In a June 10 bench opinion in Kissell v. Commissioner, Judge Joseph W. Nega found that Michael and Maddalena Kissell improperly excluded taxable pension deductions from their reported income in 2016 and 2017 joint tax filings, discarding their argument that only net income after deductions to repay a debt to the state should be taxable.
An unhappy result for the taxpayers, but not a surprising one. If the taxpayers had withdrawn funds from their pension fund voluntarily to pay off their debt to the state, the result would be the same.
Is IRS Appeals Using the Taxpayer First Act to Restrict Taxpayer Access? - Caleb Smith, Procedurally Taxing. "I have mixed feelings on the TFA, writ large. I think it was enacted with the right intentions, but I think that it would have seriously benefited from more practitioner input at an earlier stage."
Mario Batali Sex Harassment Settlement: Tax On Victims, Tax Break To Batali - Robert Wood, Forbes. "The taxes at play in this situation may seem surprising, on both sides of the equation. The tax law passed in December 2017 prohibits tax deductions for hush money settlements in sexual harassment cases. Sometimes called a Weinstein tax, it prevents individuals and companies from writing off the settlements and related legal fees. But the law seems to say that plaintiffs too cannot deduct their legal fees. The Weinstein tax is supposed to punish the defendant, not the plaintiff."
Tax Professionals: Use Systemic Advocacy Management System (SAMS) - Russ Fox, Taxable Talk. "With the pandemic, the IRS has faced a lot of issues. One that has faced my clients is the IRS ignoring responses to Automated Underreporting Unit (AUR) notices."
Illuminating the Hidden Costs of State Tax Incentives - Katherine Loughead, Tax Policy Blog. "Altogether, state and local governments give out an estimated $95 billion a year in business incentives. By way of comparison, state and local governments collected less than $66 billion in corporate income taxes in FY 2019."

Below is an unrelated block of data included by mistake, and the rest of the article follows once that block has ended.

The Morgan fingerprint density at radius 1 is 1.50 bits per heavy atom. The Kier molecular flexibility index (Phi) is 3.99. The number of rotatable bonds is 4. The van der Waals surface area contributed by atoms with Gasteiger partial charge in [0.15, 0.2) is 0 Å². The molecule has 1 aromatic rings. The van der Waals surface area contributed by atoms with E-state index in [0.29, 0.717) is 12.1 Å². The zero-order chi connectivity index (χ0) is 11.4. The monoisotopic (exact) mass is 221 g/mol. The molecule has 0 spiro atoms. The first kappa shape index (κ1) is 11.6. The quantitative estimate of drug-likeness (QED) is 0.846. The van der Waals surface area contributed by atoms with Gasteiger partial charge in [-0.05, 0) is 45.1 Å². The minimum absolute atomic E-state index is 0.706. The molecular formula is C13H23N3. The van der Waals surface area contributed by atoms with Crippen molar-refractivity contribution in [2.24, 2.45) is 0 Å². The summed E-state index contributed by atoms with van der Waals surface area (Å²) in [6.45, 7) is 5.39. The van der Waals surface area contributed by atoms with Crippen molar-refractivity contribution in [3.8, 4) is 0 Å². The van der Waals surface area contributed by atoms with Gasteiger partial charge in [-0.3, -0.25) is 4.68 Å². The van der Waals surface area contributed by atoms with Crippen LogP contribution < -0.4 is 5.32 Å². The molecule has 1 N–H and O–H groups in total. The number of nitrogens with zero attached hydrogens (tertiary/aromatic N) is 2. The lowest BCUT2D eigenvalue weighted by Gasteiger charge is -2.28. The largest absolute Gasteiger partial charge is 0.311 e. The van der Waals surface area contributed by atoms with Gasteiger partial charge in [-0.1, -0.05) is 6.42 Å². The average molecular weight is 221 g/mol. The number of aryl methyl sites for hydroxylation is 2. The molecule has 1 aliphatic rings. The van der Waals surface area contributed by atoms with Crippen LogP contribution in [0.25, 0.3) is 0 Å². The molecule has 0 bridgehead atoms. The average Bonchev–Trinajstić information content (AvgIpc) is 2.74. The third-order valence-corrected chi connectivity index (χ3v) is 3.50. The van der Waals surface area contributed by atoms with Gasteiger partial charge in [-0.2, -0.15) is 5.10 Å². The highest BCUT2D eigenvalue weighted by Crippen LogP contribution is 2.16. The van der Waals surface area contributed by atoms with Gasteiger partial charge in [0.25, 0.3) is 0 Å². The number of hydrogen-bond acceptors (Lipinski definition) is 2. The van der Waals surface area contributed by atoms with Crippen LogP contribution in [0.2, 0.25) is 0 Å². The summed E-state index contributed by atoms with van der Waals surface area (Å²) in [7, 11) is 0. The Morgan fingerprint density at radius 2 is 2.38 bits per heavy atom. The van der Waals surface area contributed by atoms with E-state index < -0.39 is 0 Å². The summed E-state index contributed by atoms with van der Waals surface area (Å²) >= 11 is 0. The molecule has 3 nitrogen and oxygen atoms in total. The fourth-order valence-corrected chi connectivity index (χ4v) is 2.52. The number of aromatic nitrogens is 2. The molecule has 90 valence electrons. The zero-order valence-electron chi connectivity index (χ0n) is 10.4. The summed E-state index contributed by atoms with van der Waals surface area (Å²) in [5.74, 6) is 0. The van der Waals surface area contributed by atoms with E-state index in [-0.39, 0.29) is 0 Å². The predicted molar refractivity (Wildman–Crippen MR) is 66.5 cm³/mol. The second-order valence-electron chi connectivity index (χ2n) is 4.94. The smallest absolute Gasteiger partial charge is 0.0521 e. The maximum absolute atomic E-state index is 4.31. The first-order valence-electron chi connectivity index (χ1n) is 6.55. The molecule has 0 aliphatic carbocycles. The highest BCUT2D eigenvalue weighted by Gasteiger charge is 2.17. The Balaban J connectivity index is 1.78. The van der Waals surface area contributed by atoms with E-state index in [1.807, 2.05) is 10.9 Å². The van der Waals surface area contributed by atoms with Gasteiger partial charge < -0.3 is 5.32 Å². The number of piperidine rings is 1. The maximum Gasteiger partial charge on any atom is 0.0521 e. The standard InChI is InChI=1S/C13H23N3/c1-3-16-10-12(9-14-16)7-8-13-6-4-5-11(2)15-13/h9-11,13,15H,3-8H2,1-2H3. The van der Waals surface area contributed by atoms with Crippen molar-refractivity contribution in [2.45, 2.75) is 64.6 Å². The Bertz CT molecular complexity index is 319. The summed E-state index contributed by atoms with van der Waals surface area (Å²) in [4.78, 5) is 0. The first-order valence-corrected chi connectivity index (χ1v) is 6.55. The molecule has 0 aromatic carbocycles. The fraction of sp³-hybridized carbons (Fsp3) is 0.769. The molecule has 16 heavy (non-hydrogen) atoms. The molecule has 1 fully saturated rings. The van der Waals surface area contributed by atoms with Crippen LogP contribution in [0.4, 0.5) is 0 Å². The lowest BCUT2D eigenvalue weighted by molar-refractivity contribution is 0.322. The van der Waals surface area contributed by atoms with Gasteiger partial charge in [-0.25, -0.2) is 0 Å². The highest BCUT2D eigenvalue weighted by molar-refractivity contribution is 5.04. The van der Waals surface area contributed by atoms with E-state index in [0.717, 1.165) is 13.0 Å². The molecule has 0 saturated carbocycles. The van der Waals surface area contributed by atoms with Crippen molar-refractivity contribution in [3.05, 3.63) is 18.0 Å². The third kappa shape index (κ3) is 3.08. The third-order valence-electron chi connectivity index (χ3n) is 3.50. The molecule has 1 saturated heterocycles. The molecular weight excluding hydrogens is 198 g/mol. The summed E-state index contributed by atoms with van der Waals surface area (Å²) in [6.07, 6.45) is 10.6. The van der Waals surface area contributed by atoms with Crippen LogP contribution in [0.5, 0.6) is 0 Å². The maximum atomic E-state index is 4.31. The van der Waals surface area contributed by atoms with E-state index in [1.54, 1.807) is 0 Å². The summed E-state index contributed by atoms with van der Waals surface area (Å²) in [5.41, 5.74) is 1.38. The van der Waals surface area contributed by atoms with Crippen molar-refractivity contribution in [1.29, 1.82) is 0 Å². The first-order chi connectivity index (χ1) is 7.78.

Also: "One of the key concepts illustrated in our Location Matters study—an apples-to-apples comparison of the state tax costs of doing business in all 50 states and the District of Columbia—is the fact that incentive-heavy tax structures undermine tax equity, with tax breaks for new firms driving up the tax burdens established firms pay."
What Do State Budget Officials Think About Taxes In The COVID-19 Era? - Lucy Dadayan and Kim Reuben, TaxVox. "Most states responding to the survey expressed optimism about their budgets and economies in fiscal year 2022. The passage of the ARPA, which provides $195 billion in direct aid to states, made state fiscal pictures even brighter. But many respondents remained concerned about the future."
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This is a roundup of tax news and opinion. Any opinions expressed or implied are those of the author and not necessarily those of Eide Bailly. Opinions found in linked items are those of the authors of the linked item, not of your bloggers or of Eide Bailly. “$” means link may be behind a paywall. Items here do not constitute tax advice.